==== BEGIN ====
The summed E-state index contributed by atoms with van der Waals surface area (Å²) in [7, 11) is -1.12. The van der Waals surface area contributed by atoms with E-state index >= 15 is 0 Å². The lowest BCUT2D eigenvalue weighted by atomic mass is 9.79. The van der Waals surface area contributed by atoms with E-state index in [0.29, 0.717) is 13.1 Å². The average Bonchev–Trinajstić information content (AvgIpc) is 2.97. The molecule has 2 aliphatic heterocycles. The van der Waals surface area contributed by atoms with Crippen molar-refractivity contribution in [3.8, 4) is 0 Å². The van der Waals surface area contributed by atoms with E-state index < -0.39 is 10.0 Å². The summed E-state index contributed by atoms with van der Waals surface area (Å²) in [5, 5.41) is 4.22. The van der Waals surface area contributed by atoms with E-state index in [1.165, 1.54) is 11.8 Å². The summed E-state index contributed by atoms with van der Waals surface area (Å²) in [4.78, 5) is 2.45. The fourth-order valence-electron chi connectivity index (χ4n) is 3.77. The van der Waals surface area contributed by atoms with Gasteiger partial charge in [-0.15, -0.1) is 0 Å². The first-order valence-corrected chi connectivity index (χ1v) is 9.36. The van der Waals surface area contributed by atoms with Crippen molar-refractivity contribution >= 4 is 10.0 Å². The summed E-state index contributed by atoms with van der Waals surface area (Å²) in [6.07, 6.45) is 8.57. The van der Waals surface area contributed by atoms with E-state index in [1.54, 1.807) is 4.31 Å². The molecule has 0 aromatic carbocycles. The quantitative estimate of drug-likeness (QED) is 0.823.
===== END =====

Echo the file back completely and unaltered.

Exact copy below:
The summed E-state index contributed by atoms with van der Waals surface area (Å²) in [7, 11) is -1.12. The van der Waals surface area contributed by atoms with E-state index >= 15 is 0 Å². The lowest BCUT2D eigenvalue weighted by atomic mass is 9.79. The van der Waals surface area contributed by atoms with E-state index in [0.29, 0.717) is 13.1 Å². The average Bonchev–Trinajstić information content (AvgIpc) is 2.97. The molecule has 2 aliphatic heterocycles. The van der Waals surface area contributed by atoms with Crippen molar-refractivity contribution in [3.8, 4) is 0 Å². The van der Waals surface area contributed by atoms with E-state index < -0.39 is 10.0 Å². The summed E-state index contributed by atoms with van der Waals surface area (Å²) in [5, 5.41) is 4.22. The van der Waals surface area contributed by atoms with E-state index in [1.165, 1.54) is 11.8 Å². The summed E-state index contributed by atoms with van der Waals surface area (Å²) in [4.78, 5) is 2.45. The fourth-order valence-electron chi connectivity index (χ4n) is 3.77. The van der Waals surface area contributed by atoms with Gasteiger partial charge in [-0.15, -0.1) is 0 Å². The first-order valence-corrected chi connectivity index (χ1v) is 9.36. The van der Waals surface area contributed by atoms with Crippen molar-refractivity contribution >= 4 is 10.0 Å². The summed E-state index contributed by atoms with van der Waals surface area (Å²) in [6.07, 6.45) is 8.57. The van der Waals surface area contributed by atoms with E-state index in [1.54, 1.807) is 4.31 Å². The molecule has 0 aromatic carbocycles. The quantitative estimate of drug-likeness (QED) is 0.823.